Whole Grains Slowly Gaining
Efforts to increase whole grains' share of total grain consumption are slowly paying off, but most Americans still fall far short of targets for whole-grain intake. That's the takeaway from an analysis of 2001-2012 national nutrition survey data published in Nutrition Journal. Researchers found that average adult consumption of whole grains increased from 0.72 ounce-equivalents per day in 2001-2002 to 0.97 per day in 2011-2012. But while 60% of adults met recommendations for total grain intake, only 8% got the recommended amount of whole grains. Children consumed even less whole grains and fewer than 1% got the recommended amount.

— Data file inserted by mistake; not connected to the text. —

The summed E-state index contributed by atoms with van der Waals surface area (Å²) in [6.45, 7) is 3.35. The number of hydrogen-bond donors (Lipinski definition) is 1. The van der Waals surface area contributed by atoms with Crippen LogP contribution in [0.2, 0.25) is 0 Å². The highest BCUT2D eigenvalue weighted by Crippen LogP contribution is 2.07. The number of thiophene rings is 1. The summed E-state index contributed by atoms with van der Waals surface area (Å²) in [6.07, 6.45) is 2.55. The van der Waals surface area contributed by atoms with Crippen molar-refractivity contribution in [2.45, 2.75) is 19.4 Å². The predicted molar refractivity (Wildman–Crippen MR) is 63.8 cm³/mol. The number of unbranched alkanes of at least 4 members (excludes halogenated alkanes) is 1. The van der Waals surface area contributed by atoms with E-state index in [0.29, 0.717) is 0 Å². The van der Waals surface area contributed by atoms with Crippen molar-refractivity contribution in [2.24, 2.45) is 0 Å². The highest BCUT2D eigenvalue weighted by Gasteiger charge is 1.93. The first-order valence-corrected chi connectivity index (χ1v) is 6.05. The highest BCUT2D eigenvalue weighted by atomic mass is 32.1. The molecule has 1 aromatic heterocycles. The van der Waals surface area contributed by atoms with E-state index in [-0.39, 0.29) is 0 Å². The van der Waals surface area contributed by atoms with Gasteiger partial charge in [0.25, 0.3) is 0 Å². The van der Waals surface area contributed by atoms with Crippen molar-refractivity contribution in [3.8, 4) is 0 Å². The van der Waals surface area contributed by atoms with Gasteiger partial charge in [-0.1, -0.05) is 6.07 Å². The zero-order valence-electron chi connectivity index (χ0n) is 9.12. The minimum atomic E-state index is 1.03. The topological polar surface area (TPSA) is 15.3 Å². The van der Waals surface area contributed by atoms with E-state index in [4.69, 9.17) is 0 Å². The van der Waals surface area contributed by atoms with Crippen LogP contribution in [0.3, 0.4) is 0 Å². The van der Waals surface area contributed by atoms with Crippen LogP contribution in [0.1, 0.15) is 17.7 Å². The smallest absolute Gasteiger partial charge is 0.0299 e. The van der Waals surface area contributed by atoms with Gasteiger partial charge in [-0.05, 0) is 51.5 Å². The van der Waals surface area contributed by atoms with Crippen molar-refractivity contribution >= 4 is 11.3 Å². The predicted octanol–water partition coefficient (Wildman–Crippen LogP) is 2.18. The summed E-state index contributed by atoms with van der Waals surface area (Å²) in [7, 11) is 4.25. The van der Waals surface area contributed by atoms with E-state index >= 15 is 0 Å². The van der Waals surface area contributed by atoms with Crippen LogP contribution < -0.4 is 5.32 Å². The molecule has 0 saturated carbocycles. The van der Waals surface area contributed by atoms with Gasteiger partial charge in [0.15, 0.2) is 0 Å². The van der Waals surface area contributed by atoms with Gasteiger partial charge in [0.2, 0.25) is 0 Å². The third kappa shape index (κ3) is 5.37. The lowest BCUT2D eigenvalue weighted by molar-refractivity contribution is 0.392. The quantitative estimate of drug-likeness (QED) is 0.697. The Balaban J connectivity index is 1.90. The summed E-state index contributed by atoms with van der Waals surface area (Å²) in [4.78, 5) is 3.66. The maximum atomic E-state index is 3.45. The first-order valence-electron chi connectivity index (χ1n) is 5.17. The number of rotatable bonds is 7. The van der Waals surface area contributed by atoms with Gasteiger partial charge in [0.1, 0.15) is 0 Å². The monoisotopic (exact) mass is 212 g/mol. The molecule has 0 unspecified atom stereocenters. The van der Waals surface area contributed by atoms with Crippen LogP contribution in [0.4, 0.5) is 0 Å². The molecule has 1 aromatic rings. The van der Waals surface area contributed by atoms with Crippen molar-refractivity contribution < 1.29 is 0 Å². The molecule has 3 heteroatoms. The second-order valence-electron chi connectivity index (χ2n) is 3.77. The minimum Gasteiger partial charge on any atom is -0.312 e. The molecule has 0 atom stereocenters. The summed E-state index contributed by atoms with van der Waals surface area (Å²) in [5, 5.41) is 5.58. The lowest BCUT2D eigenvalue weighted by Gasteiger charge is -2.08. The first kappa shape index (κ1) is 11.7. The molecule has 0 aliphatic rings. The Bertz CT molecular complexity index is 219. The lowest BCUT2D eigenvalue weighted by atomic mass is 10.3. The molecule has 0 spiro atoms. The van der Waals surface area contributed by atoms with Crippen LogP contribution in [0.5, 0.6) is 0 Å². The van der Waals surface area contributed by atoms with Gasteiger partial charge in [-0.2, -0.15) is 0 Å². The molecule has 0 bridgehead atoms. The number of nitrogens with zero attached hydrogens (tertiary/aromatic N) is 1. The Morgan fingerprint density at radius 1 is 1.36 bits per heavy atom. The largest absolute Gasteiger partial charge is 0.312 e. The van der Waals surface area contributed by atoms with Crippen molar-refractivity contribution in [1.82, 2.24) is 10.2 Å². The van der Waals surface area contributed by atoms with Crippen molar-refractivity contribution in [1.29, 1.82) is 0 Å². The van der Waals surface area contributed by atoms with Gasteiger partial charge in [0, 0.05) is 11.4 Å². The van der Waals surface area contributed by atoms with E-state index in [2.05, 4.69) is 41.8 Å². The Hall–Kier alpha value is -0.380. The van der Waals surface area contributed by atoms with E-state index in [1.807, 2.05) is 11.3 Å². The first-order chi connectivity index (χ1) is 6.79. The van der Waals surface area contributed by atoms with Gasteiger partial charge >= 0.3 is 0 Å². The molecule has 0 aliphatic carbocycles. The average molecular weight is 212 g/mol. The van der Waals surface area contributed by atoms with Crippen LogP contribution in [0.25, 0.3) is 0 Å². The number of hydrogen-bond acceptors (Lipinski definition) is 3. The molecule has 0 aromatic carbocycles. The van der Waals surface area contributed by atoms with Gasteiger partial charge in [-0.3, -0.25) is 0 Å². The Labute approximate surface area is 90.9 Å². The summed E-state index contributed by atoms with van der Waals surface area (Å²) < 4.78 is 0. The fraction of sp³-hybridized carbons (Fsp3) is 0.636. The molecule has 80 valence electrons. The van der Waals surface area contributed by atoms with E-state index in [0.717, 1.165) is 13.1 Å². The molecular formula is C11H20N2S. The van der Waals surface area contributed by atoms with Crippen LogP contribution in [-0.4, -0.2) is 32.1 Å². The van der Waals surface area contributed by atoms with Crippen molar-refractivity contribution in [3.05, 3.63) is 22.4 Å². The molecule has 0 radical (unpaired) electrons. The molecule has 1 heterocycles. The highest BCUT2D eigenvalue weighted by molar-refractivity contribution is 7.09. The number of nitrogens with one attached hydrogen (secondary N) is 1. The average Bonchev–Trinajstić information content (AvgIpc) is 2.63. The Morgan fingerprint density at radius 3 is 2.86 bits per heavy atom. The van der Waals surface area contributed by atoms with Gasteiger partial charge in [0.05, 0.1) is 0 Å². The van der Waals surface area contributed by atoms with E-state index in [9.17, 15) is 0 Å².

Eating more whole grains pays off, the study also found. Whole-grain consumption was associated with significantly better intakes of nutrients and dietary fiber, as well as with lower BMIs and smaller waist circumferences.